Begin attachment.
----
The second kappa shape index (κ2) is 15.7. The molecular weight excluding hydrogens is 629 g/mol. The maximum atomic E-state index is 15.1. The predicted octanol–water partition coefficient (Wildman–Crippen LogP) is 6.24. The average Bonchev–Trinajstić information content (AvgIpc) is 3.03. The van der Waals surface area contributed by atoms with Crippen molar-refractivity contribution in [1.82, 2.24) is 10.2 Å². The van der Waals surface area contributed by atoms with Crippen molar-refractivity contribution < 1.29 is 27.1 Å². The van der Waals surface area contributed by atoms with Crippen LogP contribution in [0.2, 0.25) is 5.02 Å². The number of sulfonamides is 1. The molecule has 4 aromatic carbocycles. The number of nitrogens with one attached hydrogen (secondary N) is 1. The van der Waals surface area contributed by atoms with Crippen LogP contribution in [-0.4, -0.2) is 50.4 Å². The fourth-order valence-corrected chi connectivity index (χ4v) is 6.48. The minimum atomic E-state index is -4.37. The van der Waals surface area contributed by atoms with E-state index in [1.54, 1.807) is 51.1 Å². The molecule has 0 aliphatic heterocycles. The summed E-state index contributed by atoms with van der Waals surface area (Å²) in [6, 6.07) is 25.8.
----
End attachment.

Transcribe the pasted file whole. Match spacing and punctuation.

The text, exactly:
The second kappa shape index (κ2) is 15.7. The molecular weight excluding hydrogens is 629 g/mol. The maximum atomic E-state index is 15.1. The predicted octanol–water partition coefficient (Wildman–Crippen LogP) is 6.24. The average Bonchev–Trinajstić information content (AvgIpc) is 3.03. The van der Waals surface area contributed by atoms with Crippen molar-refractivity contribution in [1.82, 2.24) is 10.2 Å². The van der Waals surface area contributed by atoms with Crippen molar-refractivity contribution < 1.29 is 27.1 Å². The van der Waals surface area contributed by atoms with Crippen LogP contribution in [0.2, 0.25) is 5.02 Å². The number of sulfonamides is 1. The molecule has 4 aromatic carbocycles. The number of nitrogens with one attached hydrogen (secondary N) is 1. The van der Waals surface area contributed by atoms with Crippen LogP contribution in [-0.4, -0.2) is 50.4 Å². The fourth-order valence-corrected chi connectivity index (χ4v) is 6.48. The minimum atomic E-state index is -4.37. The van der Waals surface area contributed by atoms with E-state index in [1.54, 1.807) is 51.1 Å². The molecule has 0 aliphatic heterocycles. The summed E-state index contributed by atoms with van der Waals surface area (Å²) in [6, 6.07) is 25.8.